The boss of the Australian government's film body has denied claims taxpayers' money was used to fund Nicole Kidman's trip to the Toronto International Film Festival last year (Sep13). The Oscar winner attended the Canadian movie event alongside Brit Colin Firth to promote their war film The Railway Man, but a recent error on Screen Australia's website made it appear that Kidman's travel expenses had been covered by funds given to the organisation by the public.
Screen Australia Chief executive Graeme Mason has now cleared up the mistake, revealing that the $12,854 (£8,034) travel grant had actually been awarded to the film's producer, Chris Brown.
Mason tells the Sydney Daily Telegraph, "Ms Kidman has never applied, she has not received (any money) and would never apply for any public money for something like this. She wouldn't even know these things exist.
"Because you had a couple of international stars and because it was in one of the three most important film festivals in the world, there was an application made to get some of those people (cast and crew) together to do as much work as they could to promote the film."
Mason also reveals that director Jonathan Teplitzky received a grant to make the journey from Australia.
The movie, about a British soldier captured by Japanese forces during World War II, was shot on location in both the U.K. and Australia.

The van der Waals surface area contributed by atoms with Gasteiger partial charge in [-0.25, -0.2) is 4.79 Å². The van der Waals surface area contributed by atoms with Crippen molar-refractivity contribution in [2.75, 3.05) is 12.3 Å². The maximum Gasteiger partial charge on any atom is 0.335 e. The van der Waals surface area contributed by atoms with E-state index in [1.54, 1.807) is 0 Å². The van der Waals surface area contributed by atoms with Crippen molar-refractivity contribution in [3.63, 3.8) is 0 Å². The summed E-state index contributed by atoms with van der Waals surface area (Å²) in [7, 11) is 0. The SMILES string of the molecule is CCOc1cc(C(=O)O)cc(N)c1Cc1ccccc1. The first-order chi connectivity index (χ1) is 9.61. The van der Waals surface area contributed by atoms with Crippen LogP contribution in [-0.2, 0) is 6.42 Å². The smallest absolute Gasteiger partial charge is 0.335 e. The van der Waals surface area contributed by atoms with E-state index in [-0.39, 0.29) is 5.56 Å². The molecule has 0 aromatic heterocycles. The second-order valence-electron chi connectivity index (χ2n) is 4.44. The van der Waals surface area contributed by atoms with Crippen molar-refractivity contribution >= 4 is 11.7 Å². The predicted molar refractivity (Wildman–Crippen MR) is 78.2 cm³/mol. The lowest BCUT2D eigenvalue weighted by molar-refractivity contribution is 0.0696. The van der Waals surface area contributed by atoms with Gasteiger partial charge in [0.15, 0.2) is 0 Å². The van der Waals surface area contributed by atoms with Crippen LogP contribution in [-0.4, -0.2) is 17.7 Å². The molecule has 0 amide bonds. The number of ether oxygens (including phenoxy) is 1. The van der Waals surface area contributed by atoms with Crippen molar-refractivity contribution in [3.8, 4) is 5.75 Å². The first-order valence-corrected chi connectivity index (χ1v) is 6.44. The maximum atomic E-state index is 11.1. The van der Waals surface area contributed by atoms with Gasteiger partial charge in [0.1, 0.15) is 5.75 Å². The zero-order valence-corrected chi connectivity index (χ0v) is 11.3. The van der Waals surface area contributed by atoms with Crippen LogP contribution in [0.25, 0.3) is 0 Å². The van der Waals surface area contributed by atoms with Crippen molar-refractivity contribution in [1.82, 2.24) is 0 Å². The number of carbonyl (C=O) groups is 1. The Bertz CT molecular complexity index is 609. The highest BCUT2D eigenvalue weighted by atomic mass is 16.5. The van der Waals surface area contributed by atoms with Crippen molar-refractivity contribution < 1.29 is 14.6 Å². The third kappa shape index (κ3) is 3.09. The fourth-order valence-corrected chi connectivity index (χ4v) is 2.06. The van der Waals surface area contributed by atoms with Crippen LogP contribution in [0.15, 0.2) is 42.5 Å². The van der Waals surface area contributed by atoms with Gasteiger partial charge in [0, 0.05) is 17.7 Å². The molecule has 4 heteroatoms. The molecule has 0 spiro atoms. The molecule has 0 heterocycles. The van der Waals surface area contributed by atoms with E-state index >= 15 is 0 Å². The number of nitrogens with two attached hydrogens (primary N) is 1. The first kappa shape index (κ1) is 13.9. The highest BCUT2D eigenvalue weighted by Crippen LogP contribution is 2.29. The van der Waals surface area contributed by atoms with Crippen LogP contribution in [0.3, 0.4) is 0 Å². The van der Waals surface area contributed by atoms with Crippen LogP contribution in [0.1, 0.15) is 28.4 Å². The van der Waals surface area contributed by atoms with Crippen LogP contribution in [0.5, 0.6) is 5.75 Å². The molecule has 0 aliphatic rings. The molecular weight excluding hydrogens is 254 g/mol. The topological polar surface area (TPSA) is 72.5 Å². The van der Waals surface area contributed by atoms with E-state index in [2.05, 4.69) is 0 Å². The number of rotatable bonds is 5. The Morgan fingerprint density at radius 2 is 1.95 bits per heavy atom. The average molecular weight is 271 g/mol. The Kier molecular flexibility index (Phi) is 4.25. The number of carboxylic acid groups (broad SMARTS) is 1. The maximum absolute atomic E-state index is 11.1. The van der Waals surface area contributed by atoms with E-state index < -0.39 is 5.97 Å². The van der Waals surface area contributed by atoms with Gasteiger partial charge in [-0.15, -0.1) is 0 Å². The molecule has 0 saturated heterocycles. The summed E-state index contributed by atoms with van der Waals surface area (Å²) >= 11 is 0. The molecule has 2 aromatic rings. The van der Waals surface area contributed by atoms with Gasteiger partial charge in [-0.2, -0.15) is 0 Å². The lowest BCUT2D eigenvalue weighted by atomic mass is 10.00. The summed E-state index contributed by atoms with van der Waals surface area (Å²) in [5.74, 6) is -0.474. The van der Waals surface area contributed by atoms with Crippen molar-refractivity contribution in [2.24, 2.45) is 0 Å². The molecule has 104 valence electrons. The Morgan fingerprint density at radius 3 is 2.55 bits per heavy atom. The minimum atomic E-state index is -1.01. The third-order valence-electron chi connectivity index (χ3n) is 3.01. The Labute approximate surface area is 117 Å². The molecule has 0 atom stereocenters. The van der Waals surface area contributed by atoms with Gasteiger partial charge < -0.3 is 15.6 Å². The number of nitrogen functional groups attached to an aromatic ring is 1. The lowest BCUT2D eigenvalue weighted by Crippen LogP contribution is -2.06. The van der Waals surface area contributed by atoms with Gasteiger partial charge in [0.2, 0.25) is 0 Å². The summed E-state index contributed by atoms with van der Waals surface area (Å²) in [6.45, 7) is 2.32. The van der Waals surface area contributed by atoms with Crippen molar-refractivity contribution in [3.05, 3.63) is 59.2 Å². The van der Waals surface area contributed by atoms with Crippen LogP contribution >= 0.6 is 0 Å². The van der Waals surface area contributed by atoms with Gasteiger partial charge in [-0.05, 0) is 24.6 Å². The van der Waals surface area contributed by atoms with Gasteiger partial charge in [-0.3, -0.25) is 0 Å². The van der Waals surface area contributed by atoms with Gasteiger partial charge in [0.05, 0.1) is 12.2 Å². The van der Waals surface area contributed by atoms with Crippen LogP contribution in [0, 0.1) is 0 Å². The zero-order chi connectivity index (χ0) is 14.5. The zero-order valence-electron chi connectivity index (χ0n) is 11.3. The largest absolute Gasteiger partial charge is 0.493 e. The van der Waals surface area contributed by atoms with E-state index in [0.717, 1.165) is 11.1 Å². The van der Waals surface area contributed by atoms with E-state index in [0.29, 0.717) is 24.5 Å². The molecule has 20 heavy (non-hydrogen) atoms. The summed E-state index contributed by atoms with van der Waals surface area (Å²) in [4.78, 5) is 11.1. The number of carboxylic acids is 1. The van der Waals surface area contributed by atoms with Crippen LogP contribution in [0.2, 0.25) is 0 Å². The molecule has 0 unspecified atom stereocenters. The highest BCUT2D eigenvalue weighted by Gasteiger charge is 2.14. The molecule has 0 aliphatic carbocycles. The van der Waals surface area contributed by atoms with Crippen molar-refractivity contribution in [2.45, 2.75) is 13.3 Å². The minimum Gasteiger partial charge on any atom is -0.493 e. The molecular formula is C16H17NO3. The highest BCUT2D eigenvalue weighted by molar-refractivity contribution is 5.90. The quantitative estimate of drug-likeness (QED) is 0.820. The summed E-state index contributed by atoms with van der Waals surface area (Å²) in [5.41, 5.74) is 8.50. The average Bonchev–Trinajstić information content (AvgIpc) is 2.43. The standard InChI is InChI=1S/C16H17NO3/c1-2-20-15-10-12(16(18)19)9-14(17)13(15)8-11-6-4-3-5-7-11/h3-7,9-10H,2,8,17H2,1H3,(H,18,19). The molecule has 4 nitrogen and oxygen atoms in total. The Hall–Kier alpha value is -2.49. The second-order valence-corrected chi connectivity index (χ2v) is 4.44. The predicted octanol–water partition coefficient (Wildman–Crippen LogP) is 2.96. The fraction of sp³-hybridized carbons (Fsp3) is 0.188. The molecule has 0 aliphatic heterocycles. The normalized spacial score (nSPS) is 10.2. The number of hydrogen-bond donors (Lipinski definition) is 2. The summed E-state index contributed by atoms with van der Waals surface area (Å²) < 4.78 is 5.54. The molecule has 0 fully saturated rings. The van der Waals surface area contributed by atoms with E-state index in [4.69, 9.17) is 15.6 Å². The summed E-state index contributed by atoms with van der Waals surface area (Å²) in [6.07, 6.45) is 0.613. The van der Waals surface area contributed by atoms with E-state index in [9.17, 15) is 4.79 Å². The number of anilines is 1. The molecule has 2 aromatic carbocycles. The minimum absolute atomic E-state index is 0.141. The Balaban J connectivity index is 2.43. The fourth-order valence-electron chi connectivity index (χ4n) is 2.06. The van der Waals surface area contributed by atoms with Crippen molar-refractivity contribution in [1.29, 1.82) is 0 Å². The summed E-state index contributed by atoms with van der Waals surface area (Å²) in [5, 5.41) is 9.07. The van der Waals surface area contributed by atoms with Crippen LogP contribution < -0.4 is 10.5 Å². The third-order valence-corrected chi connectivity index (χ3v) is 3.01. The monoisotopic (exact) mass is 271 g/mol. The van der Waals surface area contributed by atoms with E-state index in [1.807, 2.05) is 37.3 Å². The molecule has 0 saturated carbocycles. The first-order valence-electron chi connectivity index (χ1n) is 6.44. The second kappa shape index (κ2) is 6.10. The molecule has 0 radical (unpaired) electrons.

Jeremy Irvine underwent terrifying waterboarding sessions to get into character for his new film The Railway Man. The star plays Scottish soldier Eric Lomax, who was captured and subjected to extreme violence in Thailand during World War II, and to fully understand what he went through, Irvine told director Jonathan Teplitzky to push him to his limits.
The War Horse actor tells Britain's Daily Mail, "I said: 'Go for it, OK? No stand-ins, no faking.' We rehearsed how we were going to do it, and I was controlling it all the way through.
"It was b**ody unpleasant, but I knew I wasn't in any danger. But I felt it was important that I convey the hell Eric went through.
"It had to look as real as possible. The older Eric is played by Colin (Firth) and to make sense of the trauma Eric experienced later, it was vital that he be seen to suffer through this awful torture.
"I was waterboarded for seconds at a time, over the course of two days, while the real Eric Lomax had to endure the real thing, time after time."
The form of torture involves a cloth being place over the mouth and nose while water is poured over, giving the victim the sensation of drowning.